Netanyahu must treat Abbas as a genuine peace partner
It might be prudent for our political leaders to be generous to the PA regarding the improvement of the West Bank's social fabric and quality of life.
Haaretz's Barak Ravid reported Monday that the Israel Defense Forces' top officers are crafting a proposal to mitigate the damage to the Palestinian Authority's status caused by Hamas' success in freeing over 1,000 prisoners. In addition to the release of Fatah prisoners in the Shalit deal's second stage, the IDF recommends significant gestures that will allow PA President Mahmoud Abbas to present accomplishments to the Palestinian people. One proposal considers handing over empty lands to the PA (lands that remain under Israel's security authority under the Oslo Accords ). It also calls for the remains of several terrorists to be handed over to the PA.
In view of protracted disputes on settlement construction, and in the absence of diplomatic progress, it might be prudent for our political leaders to be generous to the PA regarding the improvement of the West Bank's social fabric and quality of life. With Quartet officials arriving in Jerusalem and Ramallah tomorrow, it might be logical for our decision makers to listen to the coordinator of activities in the territories, Maj. Gen. Eitan Dangot. Dangot warns that in view of the diplomatic impasse, Hamas' strengthened position after the Shalit deal and the expected failure in the UN Security Council vote, Abbas' resignation threat ought to be taken seriously.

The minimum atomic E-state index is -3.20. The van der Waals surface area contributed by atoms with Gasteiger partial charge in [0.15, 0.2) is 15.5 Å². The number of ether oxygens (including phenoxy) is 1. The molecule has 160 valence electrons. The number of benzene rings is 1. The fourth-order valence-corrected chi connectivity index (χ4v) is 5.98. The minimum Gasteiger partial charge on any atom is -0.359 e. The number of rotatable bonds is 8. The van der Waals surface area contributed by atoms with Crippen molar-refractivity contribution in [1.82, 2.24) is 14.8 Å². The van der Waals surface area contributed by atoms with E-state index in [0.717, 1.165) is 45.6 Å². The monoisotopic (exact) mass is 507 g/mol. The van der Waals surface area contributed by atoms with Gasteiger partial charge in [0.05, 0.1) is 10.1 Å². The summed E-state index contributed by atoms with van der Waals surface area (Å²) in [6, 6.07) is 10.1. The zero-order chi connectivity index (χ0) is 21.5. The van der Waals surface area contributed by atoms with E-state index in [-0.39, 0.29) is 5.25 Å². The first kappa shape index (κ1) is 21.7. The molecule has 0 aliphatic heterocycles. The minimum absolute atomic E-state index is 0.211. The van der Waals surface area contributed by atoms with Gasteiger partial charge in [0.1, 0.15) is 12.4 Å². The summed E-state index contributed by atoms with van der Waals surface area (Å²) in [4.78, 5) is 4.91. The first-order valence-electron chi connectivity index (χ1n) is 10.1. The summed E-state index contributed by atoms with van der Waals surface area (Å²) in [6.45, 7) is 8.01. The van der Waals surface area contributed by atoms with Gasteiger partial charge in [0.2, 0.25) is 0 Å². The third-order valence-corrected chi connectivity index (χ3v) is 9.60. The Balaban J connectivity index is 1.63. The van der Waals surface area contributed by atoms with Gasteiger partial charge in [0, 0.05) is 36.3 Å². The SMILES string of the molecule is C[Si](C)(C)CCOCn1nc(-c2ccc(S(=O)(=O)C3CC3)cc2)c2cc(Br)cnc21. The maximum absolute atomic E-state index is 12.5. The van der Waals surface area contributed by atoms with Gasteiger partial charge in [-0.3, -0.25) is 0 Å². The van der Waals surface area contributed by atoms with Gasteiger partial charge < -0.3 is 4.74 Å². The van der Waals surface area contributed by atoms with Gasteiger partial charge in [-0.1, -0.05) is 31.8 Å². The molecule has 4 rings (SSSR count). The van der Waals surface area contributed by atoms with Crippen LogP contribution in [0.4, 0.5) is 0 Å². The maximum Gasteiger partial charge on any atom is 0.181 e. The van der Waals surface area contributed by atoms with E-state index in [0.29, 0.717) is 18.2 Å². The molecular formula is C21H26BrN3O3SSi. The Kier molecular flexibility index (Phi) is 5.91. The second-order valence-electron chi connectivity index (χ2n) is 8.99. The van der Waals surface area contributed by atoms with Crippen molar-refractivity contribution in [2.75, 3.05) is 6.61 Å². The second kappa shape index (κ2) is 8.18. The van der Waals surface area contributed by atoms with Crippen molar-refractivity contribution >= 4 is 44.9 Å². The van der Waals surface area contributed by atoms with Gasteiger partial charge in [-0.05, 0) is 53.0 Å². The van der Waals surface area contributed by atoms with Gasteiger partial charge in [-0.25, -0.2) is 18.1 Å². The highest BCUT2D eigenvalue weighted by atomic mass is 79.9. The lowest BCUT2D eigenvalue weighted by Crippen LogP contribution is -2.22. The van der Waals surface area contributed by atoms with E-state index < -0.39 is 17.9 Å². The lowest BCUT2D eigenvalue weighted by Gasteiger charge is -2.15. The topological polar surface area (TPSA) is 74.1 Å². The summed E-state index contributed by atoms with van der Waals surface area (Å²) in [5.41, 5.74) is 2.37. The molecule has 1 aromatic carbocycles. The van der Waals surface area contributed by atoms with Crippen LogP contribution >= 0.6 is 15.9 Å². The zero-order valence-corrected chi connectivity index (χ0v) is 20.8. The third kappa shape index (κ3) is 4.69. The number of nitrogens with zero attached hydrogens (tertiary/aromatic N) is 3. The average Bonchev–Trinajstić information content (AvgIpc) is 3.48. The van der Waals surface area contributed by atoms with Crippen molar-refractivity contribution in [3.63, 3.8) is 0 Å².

It's hard to decide what's more worrisome - our leaders' dismissive attitude toward security officials' warnings about the PA's impending collapse and the possibility that radical extremists will grab power in the West Bank, or a deliberate policy to destroy the Palestinian peace camp, perpetuate the Israeli presence in the West Bank and prevent a territorial partition in a peace deal. In any event, the prime minister's lack of diplomatic initiative, our worsening relations with our Palestinian negotiating partners and the strengthening of their extremist adversaries attest to a myopic policy fraught with disaster.
If Prime Minister Benjamin Netanyahu still believes in the two-state solution and remains committed to the security of Israeli citizens, he must treat Abbas as a genuine partner and take immediate steps to strengthen Fatah's position in the eyes of the Palestinian public. In addition, he must present to the Quartet tomorrow realistic proposals on the dispute's core issues.
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